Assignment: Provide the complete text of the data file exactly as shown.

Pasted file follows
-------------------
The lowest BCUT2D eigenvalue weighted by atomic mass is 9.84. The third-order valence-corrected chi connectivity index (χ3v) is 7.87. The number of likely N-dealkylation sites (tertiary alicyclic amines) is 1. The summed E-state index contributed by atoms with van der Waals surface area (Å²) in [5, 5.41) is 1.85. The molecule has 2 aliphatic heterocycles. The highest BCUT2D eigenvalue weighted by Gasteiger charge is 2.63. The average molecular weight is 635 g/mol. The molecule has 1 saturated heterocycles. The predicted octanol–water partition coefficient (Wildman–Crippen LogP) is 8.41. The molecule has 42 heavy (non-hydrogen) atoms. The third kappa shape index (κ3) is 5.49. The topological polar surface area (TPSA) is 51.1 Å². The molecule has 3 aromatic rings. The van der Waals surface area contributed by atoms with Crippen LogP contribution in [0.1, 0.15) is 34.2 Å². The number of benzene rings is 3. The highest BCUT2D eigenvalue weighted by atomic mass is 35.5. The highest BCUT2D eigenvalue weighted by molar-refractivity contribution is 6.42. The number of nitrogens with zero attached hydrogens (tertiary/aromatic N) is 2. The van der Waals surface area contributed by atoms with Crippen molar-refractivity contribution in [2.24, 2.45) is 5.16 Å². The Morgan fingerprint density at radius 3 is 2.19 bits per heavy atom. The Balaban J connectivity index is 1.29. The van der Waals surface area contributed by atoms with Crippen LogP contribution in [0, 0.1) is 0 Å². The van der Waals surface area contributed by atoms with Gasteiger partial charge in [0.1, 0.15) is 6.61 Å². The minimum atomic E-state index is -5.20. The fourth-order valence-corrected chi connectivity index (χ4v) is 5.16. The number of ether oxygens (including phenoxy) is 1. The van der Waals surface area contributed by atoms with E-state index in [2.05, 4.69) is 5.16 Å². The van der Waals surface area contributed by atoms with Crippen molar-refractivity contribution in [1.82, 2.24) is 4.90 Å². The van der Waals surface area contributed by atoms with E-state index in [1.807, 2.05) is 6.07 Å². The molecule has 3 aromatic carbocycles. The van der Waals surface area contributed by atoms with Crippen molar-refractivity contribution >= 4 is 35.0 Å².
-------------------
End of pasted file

The lowest BCUT2D eigenvalue weighted by atomic mass is 9.84. The third-order valence-corrected chi connectivity index (χ3v) is 7.87. The number of likely N-dealkylation sites (tertiary alicyclic amines) is 1. The summed E-state index contributed by atoms with van der Waals surface area (Å²) in [5, 5.41) is 1.85. The molecule has 2 aliphatic heterocycles. The highest BCUT2D eigenvalue weighted by Gasteiger charge is 2.63. The average molecular weight is 635 g/mol. The molecule has 1 saturated heterocycles. The predicted octanol–water partition coefficient (Wildman–Crippen LogP) is 8.41. The molecule has 42 heavy (non-hydrogen) atoms. The third kappa shape index (κ3) is 5.49. The topological polar surface area (TPSA) is 51.1 Å². The molecule has 3 aromatic rings. The van der Waals surface area contributed by atoms with Crippen LogP contribution in [0.1, 0.15) is 34.2 Å². The number of benzene rings is 3. The highest BCUT2D eigenvalue weighted by atomic mass is 35.5. The highest BCUT2D eigenvalue weighted by molar-refractivity contribution is 6.42. The number of nitrogens with zero attached hydrogens (tertiary/aromatic N) is 2. The van der Waals surface area contributed by atoms with Crippen molar-refractivity contribution in [2.24, 2.45) is 5.16 Å². The Morgan fingerprint density at radius 3 is 2.19 bits per heavy atom. The Balaban J connectivity index is 1.29. The van der Waals surface area contributed by atoms with Crippen LogP contribution in [0, 0.1) is 0 Å². The van der Waals surface area contributed by atoms with Gasteiger partial charge in [0.1, 0.15) is 6.61 Å². The minimum atomic E-state index is -5.20. The fourth-order valence-corrected chi connectivity index (χ4v) is 5.16. The number of ether oxygens (including phenoxy) is 1. The van der Waals surface area contributed by atoms with E-state index in [2.05, 4.69) is 5.16 Å². The van der Waals surface area contributed by atoms with Crippen molar-refractivity contribution in [1.82, 2.24) is 4.90 Å². The van der Waals surface area contributed by atoms with E-state index in [1.807, 2.05) is 6.07 Å². The molecule has 3 aromatic carbocycles. The van der Waals surface area contributed by atoms with Crippen molar-refractivity contribution >= 4 is 35.0 Å².